The Future of Sustainable Nonwovens to 2022
Across the nonwovens industry sustainability is an increasingly important concern, and disposable wipes have emerged as a key end-use segment, and it is poised to realise further gains across the next five years, via a new range of innovative greener materials.
This evolution is founded on a convergence of opinion on the importance of sustainability by all key players in the wipe buying chain. Consumers are eager, and increasingly willing to pay for more ethical products; manufacturers aspire to meet this and are also implementing their own tougher corporate citizenship goals.
The same corporate concerns are less evident in the buying attitudes of commercial clients for industrial wipes, and public sector organisations; but the whole drive is occurring under an umbrella of tighter environmental standards set by national and trade bloc regulators.
In its recent study The Future of Sustainable Nonwovens to 2022 Smithers tracks the evolution of this new class of base materials for wipes. Its analysis divides wipes into three core end-uses:
Combined these consume just over a quarter of all nonwoven demand, by tonnage in 2017; but command 40% of demand for sustainable nonwovens. Hygiene – menstruation products, diapers/nappies, and adult incontinence items – represents the largest end-use for both sustainable and traditional materials. It is the least developed of the major end-uses for sustainable solutions however, so proportionally its share of this material segment is significantly less.
While realising a fully sustainable product in any area is open to interpretation as it involves balancing several considerations, energy consumption; use of raw materials, natural or oil-based; water consumption; social impact; and biodegradability or disposability at end-of-life. Furthermore it is also necessary to factor in the environmental and other impacts of any product a wipe is being used instead of.
An array of nonwoven materials designed to address these consideration are available. Smithers’ analysis of the five major producers in this area – Berry, Freudenberg, Kimberley-Clark, Ahlstrom and DuPont – indicates that between 8.5% and 58% or their individual revenues now come from sustainable nonwovens.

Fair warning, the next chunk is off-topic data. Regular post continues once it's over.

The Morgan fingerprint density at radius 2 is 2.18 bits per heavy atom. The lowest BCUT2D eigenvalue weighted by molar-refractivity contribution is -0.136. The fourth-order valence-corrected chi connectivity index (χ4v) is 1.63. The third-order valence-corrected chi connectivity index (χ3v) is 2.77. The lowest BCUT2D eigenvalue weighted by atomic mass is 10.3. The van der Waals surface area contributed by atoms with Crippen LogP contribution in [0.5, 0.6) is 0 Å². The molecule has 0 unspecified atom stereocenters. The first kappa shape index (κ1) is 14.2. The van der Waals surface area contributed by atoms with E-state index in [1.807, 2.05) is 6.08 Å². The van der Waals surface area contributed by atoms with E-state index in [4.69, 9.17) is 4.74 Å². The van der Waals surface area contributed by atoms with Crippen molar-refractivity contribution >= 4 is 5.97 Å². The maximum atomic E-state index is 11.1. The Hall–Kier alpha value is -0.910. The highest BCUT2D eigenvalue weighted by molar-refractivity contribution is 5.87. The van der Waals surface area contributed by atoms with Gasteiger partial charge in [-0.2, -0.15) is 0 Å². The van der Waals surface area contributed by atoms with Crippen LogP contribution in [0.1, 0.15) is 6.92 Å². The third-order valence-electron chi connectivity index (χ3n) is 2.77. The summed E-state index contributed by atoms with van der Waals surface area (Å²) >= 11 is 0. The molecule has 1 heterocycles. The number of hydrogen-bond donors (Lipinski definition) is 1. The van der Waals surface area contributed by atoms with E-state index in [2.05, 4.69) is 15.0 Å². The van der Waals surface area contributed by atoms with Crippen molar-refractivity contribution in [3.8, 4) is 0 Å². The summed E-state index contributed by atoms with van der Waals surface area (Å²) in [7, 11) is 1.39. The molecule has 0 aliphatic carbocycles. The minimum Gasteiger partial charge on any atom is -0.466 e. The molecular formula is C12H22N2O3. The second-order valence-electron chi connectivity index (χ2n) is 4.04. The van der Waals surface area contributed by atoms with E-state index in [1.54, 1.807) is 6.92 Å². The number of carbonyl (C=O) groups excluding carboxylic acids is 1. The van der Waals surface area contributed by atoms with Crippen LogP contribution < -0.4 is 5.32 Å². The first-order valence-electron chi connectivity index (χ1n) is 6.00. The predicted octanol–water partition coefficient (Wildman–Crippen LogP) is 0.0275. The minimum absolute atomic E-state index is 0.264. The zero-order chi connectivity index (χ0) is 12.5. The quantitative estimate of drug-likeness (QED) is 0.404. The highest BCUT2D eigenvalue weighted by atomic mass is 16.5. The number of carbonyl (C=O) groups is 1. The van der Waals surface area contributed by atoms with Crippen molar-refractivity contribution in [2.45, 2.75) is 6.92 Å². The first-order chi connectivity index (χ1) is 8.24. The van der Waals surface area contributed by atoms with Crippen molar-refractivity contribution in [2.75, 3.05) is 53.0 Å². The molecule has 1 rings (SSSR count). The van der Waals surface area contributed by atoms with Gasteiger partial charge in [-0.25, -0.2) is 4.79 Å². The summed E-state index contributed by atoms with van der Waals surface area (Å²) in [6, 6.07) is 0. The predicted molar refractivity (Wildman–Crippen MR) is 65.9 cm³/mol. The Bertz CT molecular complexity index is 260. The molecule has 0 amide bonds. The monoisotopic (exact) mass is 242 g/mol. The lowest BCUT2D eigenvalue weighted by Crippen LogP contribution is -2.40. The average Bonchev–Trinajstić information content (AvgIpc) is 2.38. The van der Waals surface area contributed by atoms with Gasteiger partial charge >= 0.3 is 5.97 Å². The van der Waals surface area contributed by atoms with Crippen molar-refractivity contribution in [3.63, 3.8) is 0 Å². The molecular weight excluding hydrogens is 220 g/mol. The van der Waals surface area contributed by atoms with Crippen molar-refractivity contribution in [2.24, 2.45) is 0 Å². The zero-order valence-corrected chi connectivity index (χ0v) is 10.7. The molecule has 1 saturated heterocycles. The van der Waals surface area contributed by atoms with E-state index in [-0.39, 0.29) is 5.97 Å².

This positive focus from manufacturers is reflected in the growing value of the sustainable segment of the wipes market. Worth $1.17 billion worldwide in 2012, it is now worth $1.91 billion having seen double digit growth across the last five years. While growth in sustainable nonwovens will slow across the five years to 2022, there is still room for expansion and these materials will continue to take relative market share from non-sustainable formats.
Personal care – baby wipes, toilet wipes, cosmetic/facial wipes, feminine hygiene wipes and bathing wipes – is the largest segment of wipes market, and by volume consumes the most sustainable nonwovens.
Sustainability is suited to personal care applications because these wipes are heavily based on spunlace (~50% cellulosic fibres), airlaid (~80% cellulosic fibres), and coform (~60% cellulosic fibres) nonwovens. Spunlace and airlaid processes are low-energy, low-waste and cellulosic fibres are among the most sustainable raw materials.
Across 2017-2022, further gains in sustainability for personal wipes will be gained via:
The drive to more sustainable wipes is also receiving support from major retailers – such as Walmart – as they increasingly stress sustainability as a core principle for brands sold on its shelves.
Home care is the smallest of the wipes segments. Historically it has utilised heavily synthetic, oil-based raw materials and harsh chemicals in the liquid load to carry out the cleaning and disinfecting function. Consumer and retail sentiment has begun to drive larger producers to offer more sustainable alternatives, for example employing spunbond/pulp/spunbond spunlace constructions. These substitute less sustainable spunbond polypropylene for the more sustainable carded rayon, lyocell or even polypropylene fibres.
Future growth in this application will involve other greener substitutes for spunbond polypropylene; including biopolymers such as polypropylene and polyethylene made from plant feedstocks, and new polymer types, such as polylactic acid (PLA).
A further trend will be to cooperate across the supply chain to develop and implement more plant-based cleaning chemicals on the wipes themselves.
These will help grow the home care wipe segment strongly across 2017-2022, albeit from a small base.
Sustainable nonwovens are already well represented in industrial wipes, though this is due partially to accident rather than deliberate choice. In this segment wipes based on airlaid pulp, spunlace polyester/rayon, and double recrepe (DRC)/wetlaid pulp are all well represented. This inherent material advantage is only partially compromised by difficulties with disposal as industrial wipes are more likely to become contaminated with hazardous materials.
The future outlook is again dependent to a large extent on material substitution.
Spunlace polypropylene fibres will be replaced with bioplastic alternatives, and virgin polyester fibre supply supplemented by a wider availability of recycled stocks. There are also environmental gains to be made from switching to a new generation of more sustainable bonding agents, and/or reducing the weight of these used in each wipes.
The Future of Sustainable Nonwovens to 2022 offers exclusive five-year market forecasts and expert analysis of the global regulatory climate and market trends driving future market expansion for these base materials. For more information and purchasing details, download the brochure.